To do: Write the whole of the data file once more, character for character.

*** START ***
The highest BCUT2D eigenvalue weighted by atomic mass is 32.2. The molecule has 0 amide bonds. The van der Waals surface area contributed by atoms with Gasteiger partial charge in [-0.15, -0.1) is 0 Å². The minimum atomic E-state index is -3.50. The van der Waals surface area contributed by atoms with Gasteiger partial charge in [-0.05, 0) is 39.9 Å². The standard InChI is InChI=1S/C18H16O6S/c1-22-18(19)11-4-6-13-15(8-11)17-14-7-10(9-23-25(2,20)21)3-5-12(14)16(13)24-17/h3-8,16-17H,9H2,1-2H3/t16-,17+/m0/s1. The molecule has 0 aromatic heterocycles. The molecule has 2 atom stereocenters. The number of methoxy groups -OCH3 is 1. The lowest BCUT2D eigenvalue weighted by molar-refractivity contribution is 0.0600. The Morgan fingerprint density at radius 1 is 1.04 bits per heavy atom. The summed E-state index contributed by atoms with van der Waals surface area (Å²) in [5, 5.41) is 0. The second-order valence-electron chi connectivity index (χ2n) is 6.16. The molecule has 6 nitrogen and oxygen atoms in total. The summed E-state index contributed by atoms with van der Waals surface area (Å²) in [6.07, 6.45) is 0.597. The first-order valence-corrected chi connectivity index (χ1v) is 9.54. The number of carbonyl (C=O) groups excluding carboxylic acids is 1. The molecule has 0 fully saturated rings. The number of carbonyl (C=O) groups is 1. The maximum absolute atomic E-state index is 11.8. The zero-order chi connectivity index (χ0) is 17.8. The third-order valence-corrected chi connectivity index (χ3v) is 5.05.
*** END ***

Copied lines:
The highest BCUT2D eigenvalue weighted by atomic mass is 32.2. The molecule has 0 amide bonds. The van der Waals surface area contributed by atoms with Gasteiger partial charge in [-0.15, -0.1) is 0 Å². The minimum atomic E-state index is -3.50. The van der Waals surface area contributed by atoms with Gasteiger partial charge in [-0.05, 0) is 39.9 Å². The standard InChI is InChI=1S/C18H16O6S/c1-22-18(19)11-4-6-13-15(8-11)17-14-7-10(9-23-25(2,20)21)3-5-12(14)16(13)24-17/h3-8,16-17H,9H2,1-2H3/t16-,17+/m0/s1. The molecule has 0 aromatic heterocycles. The molecule has 2 atom stereocenters. The number of methoxy groups -OCH3 is 1. The lowest BCUT2D eigenvalue weighted by molar-refractivity contribution is 0.0600. The Morgan fingerprint density at radius 1 is 1.04 bits per heavy atom. The summed E-state index contributed by atoms with van der Waals surface area (Å²) in [5, 5.41) is 0. The second-order valence-electron chi connectivity index (χ2n) is 6.16. The molecule has 6 nitrogen and oxygen atoms in total. The summed E-state index contributed by atoms with van der Waals surface area (Å²) in [6.07, 6.45) is 0.597. The first-order valence-corrected chi connectivity index (χ1v) is 9.54. The number of carbonyl (C=O) groups excluding carboxylic acids is 1. The molecule has 0 fully saturated rings. The number of carbonyl (C=O) groups is 1. The maximum absolute atomic E-state index is 11.8. The zero-order chi connectivity index (χ0) is 17.8. The third-order valence-corrected chi connectivity index (χ3v) is 5.05.